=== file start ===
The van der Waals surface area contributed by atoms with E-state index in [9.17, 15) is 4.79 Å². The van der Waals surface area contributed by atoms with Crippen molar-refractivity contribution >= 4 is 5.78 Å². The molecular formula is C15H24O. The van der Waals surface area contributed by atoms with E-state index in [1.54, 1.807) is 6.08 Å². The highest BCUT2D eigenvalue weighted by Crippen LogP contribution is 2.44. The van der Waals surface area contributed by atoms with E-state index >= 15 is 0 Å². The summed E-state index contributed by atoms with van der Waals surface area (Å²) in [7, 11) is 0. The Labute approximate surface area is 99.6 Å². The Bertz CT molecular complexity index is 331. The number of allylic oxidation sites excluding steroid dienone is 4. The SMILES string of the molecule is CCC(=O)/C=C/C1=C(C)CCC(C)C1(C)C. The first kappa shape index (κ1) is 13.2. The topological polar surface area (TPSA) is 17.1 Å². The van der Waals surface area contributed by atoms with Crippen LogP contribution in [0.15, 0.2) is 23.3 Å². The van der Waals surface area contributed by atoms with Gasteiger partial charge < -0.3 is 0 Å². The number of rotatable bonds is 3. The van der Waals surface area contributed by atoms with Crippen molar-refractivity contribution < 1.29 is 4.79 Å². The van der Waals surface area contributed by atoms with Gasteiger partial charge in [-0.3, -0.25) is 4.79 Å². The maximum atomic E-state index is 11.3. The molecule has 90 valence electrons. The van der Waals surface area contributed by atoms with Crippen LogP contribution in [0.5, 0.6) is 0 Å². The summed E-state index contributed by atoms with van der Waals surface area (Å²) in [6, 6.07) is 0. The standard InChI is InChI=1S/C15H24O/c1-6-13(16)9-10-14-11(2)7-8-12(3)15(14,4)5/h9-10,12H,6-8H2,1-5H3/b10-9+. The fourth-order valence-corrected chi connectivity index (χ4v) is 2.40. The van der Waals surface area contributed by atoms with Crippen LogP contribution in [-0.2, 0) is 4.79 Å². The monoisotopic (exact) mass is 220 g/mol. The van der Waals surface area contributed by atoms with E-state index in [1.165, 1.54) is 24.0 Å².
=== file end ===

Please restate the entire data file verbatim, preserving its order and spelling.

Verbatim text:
The van der Waals surface area contributed by atoms with E-state index in [9.17, 15) is 4.79 Å². The van der Waals surface area contributed by atoms with Crippen molar-refractivity contribution >= 4 is 5.78 Å². The molecular formula is C15H24O. The van der Waals surface area contributed by atoms with E-state index in [1.54, 1.807) is 6.08 Å². The highest BCUT2D eigenvalue weighted by Crippen LogP contribution is 2.44. The van der Waals surface area contributed by atoms with E-state index >= 15 is 0 Å². The summed E-state index contributed by atoms with van der Waals surface area (Å²) in [7, 11) is 0. The Labute approximate surface area is 99.6 Å². The Bertz CT molecular complexity index is 331. The number of allylic oxidation sites excluding steroid dienone is 4. The SMILES string of the molecule is CCC(=O)/C=C/C1=C(C)CCC(C)C1(C)C. The first kappa shape index (κ1) is 13.2. The topological polar surface area (TPSA) is 17.1 Å². The van der Waals surface area contributed by atoms with Crippen LogP contribution in [0.15, 0.2) is 23.3 Å². The van der Waals surface area contributed by atoms with Gasteiger partial charge < -0.3 is 0 Å². The number of rotatable bonds is 3. The van der Waals surface area contributed by atoms with Crippen molar-refractivity contribution < 1.29 is 4.79 Å². The van der Waals surface area contributed by atoms with Gasteiger partial charge in [-0.3, -0.25) is 4.79 Å². The maximum atomic E-state index is 11.3. The molecule has 90 valence electrons. The van der Waals surface area contributed by atoms with Crippen LogP contribution in [0.5, 0.6) is 0 Å². The summed E-state index contributed by atoms with van der Waals surface area (Å²) in [6, 6.07) is 0. The standard InChI is InChI=1S/C15H24O/c1-6-13(16)9-10-14-11(2)7-8-12(3)15(14,4)5/h9-10,12H,6-8H2,1-5H3/b10-9+. The fourth-order valence-corrected chi connectivity index (χ4v) is 2.40. The van der Waals surface area contributed by atoms with Crippen LogP contribution in [-0.2, 0) is 4.79 Å². The monoisotopic (exact) mass is 220 g/mol. The van der Waals surface area contributed by atoms with E-state index in [1.165, 1.54) is 24.0 Å².